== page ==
If you only have one source of income (like daily cafe, restaurant or bar sales), you’re more vulnerable to seasonal ups and downs than if you have three or four.
The COVID-19 closures have highlighted how much of a challenge this can be. Here's how to add more income streams, without renting more space or doubling your workload – it’s time to spread your wings!
To find the tools to enable new sales channels, check our Guide to Best Apps & Ordering Systems for Takeaway & Food Delivery and the Guide to Turning Your Restaurant Menu into a Delivery Menu .
* Take Away from your existing menu – food, desserts, whole cakes or catering trays. Doing this already? Great – how about adding kerbside collection or drive-through to make it even easier for customers to call by and maintain social distance.
* Take Away through the Window - a solution for small venues that can only legally fit 2 or 3 people. Opening up a front or side window to serve food & drinks keeps people outside at a safe distance. Add umbrellas if you don't have an awning.
* Meal Kits allow people to create the restaurant experience at home, with pre-packaged meals for one, two or a crowd. Services like HelloFresh have created a market for this, and people are ready to cook some of the ingredients if you package it up with instructions and special ingredients.
* Add a grab & go fridge or freezer with prepared foods and ingredients. Guests can select and take with them, and they can be included in the online ordering menu for additional purchasing options.
* Organise your Own Delivery – there are ‘white label’ services that let you set it up yourself. In Australia, check what’s offered by a host of smart apps and services – put up your own ordering page on your website, and it processes and notified of customer orders just like the well-known services. And you don’t pay 30-35% commission.
* Use a Delivery Service – with an existing system like UberEats, Menulog or Deliveroo. Not for everyone, and the fees are very high (30-38%), but they handle all the logistics of sales and delivery.
* Sell your Coffee Beans - if you have a reputation for coffee, many people will want the same experience at home. Have whole beans available in 250g & 500g packs, and be ready to grind fresh according to their needs. Include instructions for the 'perfect brew' and also have some pour-over equipment for sale. Display bean packs on the front counter where people order, so it's an impulse buy - add a small commission for staff to really drive the suggestive selling.
* Gift and Souvenir Shopping – if you have space at the counter, add some caps, t-shirts, coffee mugs and low-cost gifts. Make sure it looks as good as a boutique – light and bright designs will sell more than something with just a logo, and keep the price reasonable – they are also ‘walk-around advertising’.
* Prestige Shopping – upscale restaurants can offer quality gifts like aprons, linen t-towels or cookbooks. See how they do it at Lucio’s in Sydney – stylish gifts for your parents or business colleagues.
* Gift Vouchers – make it easy for people to manage the whole transaction online. They prefer not to ring, and may be doing it when you’re not even open. Easy money.
* Cooking and Cocktail Classes – they can be hands-on sessions or demonstrations. This is a good skill for a chef or bartender to add to their repertoire – help them with practise sessions, and attend classes run by others to see how they’re organised. Manage the bookings online with a service like Eventbrite.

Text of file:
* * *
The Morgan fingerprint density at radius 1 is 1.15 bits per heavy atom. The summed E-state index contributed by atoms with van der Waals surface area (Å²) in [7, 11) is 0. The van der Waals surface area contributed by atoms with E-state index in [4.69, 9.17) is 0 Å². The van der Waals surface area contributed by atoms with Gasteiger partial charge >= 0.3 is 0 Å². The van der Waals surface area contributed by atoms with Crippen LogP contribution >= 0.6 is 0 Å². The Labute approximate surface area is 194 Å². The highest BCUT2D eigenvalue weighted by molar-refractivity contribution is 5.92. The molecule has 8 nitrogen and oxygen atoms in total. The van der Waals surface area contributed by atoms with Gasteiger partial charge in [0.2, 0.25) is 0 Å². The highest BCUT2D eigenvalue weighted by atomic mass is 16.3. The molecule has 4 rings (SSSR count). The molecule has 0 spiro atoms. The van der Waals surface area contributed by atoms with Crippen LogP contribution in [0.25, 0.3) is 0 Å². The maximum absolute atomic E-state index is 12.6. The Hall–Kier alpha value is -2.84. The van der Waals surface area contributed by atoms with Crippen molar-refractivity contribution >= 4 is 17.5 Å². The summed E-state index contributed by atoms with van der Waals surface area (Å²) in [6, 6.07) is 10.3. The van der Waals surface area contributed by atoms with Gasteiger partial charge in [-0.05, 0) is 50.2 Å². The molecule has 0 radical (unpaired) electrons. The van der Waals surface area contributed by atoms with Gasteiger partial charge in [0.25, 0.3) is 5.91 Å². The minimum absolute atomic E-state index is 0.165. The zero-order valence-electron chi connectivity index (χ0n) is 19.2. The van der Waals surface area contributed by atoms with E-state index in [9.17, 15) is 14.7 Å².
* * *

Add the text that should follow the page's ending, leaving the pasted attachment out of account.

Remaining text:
* Wine Sales with Online Tastings - these were pioneered during the depth of the COVID-19 closures, and were surprisingly popular. Customers buy a selection of your wines and have a sommelier guide you through a tasting run on a Zoom conference call.
* Dinner Events – organised around wine, food, craft beer, sporting awards or a guest speaker. As these events become regular, they will build a following. Use an online booking service to streamline reservations and payment.
* Meeting Room Hire – these are an easy way to make money. Organisers want a quiet space, plenty of coffee and comfortable furniture. It’s now expected that you also have a flat screen and microphone available – these are not expensive to buy.
* Out-of-Hours Kitchen Hire – for caterers or small-scale food manufacturers who need a licensed kitchen for a few hours each week. With the right agreement about sharing of the space, this can be a steady source of income.
* Membership – is there a way for people to pay a subscription and receive special treatment or offers? If they pay for membership, then they receive a birthday gift and regular discounts. Many of the new delivery apps allow you to create membership schemes like this.
* Sales in Advance – buy the $20 coffee card and save $1 on each of your next 20 coffees. Or pay $20 and receive 7 coffees for the price of 5. This works well in busy office areas.
* Charity Sales Offer – support non-profits by offering them 20% of the sales for large bookings they organise on a quiet night. The more they sell, the more you both make. Works well if this is a genuine ongoing commitment, and the non-profit is supported by people who would be your type of customer.
* Your own Food Truck – add a vehicle for extra sales at events. Many of the new food truck licenses are being taken on by existing foodservice operators, who want an outlet for additional sales. You already have the kitchen – where could you sell more of your food?
Many of these events or services can introduce new people to your business - through a special event, a food delivery, or bar customers finding you through entertainment. They like what they see, and come back for the regular offer. And you like the extra source of weekly income.
* BONUS - Masterchef winner and food writer Adam Liaw gives his predictions for Fine Dining in the Future, with quite a few clever ways to diversify and boost sales...